Both the concept of graduation and the criteria for application needed wider discussion in UNCTAD, he added.-

Liberalisation of protection in Third World countries could no doubt improve efficiency in the economy.-

But in a country facing severe foreign exchange shortage, import liberalisation would merely change the composition of imports and not its volume.-

It would induce a shift in import expenditure favouring luxury consumer goods at the expense of essential inputs food, medicine and capital eouipment.-

Trade expansion efforts should also go beyond across-the-board measures, and should look at particular sectors, including the commodity sector.-

Without prompt and detailed attention to this sector, it was difficult to see how exports of the majority of low-income and least developed countries, particularly in Africa, could benefit from a new multilateral trade effort.-

Trade liberalisation could help in products like meat and sugar (where Third World exports are hurt by protectionist actions of Industrial countries), in the elimination or reduction of consumption taxes on tropical products, and in tackling problems of tariff escalation and non-tariff measures discouraging the processing of raw materials at source.-

But such trade measures would have to be part of a more comprehensive effort to strengthen commodity export earnings - through strengthened or new commodity agreements making the common fund operational, and enlarging facilities for compensatory financing of export earnings shortfalls and creating an additional commodity-specific facility.-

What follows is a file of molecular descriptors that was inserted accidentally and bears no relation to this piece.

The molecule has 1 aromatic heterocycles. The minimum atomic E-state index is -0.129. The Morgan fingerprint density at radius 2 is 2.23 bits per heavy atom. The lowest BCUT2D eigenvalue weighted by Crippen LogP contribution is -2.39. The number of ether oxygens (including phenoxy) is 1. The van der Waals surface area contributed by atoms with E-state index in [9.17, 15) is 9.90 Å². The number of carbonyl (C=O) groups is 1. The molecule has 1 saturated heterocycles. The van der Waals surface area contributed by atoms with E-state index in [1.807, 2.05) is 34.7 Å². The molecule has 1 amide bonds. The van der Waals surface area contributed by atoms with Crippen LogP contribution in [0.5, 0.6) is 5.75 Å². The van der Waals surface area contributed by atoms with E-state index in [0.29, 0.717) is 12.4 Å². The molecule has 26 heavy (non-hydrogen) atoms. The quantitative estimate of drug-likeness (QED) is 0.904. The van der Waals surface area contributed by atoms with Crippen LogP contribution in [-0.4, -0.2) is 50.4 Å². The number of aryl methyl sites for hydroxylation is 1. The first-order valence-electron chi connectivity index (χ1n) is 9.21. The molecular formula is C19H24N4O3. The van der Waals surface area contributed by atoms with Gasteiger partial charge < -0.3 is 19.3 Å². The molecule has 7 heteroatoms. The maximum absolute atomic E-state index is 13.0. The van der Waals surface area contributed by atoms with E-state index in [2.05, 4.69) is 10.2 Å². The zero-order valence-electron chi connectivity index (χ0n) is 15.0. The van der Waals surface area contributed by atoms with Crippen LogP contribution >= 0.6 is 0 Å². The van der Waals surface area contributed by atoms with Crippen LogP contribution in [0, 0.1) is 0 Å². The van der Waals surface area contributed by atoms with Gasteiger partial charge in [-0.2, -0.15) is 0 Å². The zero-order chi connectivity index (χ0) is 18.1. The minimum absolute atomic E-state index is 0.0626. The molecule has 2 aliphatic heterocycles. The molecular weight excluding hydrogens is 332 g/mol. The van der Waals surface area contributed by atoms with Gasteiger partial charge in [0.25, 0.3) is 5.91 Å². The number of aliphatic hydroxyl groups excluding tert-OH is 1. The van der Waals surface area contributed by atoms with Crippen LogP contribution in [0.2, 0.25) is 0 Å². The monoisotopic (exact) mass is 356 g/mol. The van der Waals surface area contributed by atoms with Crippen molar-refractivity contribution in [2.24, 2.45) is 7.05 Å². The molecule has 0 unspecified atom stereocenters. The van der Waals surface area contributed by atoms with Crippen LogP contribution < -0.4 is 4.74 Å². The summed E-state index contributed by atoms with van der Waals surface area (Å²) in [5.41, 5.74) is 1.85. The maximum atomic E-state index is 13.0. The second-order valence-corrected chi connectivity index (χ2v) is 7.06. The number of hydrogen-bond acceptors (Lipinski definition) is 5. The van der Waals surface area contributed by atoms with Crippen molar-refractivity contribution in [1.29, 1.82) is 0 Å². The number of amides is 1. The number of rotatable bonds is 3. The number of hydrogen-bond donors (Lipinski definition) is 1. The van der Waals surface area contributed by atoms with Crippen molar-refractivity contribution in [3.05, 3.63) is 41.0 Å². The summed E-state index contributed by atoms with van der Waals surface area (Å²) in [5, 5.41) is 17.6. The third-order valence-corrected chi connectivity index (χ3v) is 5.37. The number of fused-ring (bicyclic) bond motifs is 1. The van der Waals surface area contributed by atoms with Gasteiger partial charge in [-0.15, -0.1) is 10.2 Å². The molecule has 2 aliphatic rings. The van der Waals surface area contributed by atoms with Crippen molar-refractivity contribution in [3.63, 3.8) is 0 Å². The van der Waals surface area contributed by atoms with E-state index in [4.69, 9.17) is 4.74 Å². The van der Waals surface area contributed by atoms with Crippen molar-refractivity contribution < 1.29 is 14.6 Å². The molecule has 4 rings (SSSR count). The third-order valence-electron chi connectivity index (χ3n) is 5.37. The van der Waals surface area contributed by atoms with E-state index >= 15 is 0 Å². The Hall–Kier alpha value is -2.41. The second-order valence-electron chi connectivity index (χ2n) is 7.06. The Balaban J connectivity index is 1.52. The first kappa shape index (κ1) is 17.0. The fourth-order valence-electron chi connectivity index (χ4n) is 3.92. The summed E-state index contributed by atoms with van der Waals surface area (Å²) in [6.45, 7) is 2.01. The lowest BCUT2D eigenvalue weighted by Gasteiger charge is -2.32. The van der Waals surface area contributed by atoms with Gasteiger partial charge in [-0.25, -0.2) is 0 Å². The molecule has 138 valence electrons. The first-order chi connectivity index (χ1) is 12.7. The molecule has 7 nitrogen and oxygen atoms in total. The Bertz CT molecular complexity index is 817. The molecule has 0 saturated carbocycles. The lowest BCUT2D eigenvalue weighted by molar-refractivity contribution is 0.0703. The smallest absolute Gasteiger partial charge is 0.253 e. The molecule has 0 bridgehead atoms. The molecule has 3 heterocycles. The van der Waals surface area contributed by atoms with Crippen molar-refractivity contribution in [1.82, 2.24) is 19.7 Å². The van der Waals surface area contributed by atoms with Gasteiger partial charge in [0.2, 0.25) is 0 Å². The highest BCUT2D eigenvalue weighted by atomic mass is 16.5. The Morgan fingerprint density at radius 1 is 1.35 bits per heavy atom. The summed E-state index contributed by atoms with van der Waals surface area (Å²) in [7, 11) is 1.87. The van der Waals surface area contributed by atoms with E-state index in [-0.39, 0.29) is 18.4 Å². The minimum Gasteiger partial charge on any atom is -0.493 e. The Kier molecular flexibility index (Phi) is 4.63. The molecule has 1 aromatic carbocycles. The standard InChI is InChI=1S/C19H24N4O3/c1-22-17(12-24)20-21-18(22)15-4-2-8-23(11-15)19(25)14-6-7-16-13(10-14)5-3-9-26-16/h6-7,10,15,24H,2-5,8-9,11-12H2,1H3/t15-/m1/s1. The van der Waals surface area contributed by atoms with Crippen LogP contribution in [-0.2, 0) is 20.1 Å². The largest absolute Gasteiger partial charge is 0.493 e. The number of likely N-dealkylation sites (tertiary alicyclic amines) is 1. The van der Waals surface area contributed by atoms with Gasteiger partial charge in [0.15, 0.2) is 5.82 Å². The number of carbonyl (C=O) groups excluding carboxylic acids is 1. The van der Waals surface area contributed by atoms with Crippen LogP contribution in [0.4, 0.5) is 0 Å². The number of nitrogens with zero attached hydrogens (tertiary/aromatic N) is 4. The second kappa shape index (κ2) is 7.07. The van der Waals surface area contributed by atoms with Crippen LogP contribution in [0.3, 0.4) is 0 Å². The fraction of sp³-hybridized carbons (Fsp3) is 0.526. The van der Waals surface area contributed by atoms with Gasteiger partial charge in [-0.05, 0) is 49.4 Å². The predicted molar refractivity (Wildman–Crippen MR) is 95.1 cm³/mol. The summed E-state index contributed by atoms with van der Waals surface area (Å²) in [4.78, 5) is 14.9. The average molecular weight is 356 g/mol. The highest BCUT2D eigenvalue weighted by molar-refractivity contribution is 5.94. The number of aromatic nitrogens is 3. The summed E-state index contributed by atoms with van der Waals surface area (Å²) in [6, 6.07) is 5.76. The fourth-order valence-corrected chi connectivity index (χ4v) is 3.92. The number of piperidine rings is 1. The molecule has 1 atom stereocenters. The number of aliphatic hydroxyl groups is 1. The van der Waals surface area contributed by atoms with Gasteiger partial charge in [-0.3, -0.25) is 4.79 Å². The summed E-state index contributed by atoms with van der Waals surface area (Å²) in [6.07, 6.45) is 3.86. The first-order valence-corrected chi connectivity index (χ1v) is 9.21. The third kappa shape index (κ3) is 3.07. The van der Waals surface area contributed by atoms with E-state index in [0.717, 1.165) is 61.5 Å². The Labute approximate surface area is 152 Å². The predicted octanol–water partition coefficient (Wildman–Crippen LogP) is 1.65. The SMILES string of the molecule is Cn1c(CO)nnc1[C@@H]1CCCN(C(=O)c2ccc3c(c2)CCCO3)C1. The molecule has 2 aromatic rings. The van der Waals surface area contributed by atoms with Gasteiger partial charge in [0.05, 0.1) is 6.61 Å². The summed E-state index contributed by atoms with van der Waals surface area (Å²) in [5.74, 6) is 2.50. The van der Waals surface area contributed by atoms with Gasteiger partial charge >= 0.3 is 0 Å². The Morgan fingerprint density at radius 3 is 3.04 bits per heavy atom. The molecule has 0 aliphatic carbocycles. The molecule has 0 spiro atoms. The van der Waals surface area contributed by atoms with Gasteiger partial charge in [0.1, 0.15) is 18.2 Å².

Dismantling of the Multifibre Arrangement and bringing textiles under GATT rules, and similar actions in other heavily protected like footwear, steel, shipbuilding and automobiles - would also make an enormous difference to the trading environment of the Third World.-

On services, McIntyre said the international debate on the issue would be "more constructive" if it addressed the broad issues of the role of services in the development process, production and trade.-

It was UNCTAD’s preliminary conclusion that services could contribute to the development process of Third World countries by enabling the design of more coherent development strategies.-

International policy decisions on the trade and production of services could well determine whether the Third World countries could seize the opportunity of achieving a more dynamic and broadly-based development.-

"If a proper international framework and orientation can be established, the services issue might well provide an opening for launching an authentic development-oriented international initiative", McIntyre added.-

The expansion of trade also needed a stable monetary environment, and lower interest rates that would facilitate international trade as also investment.-

Hence the need for greater coordination of macro-economic policies among Industrial countries, including a less expansionary fiscal stance in the U.S. and a measure of fiscal stimulus in Western Europe and Japan.-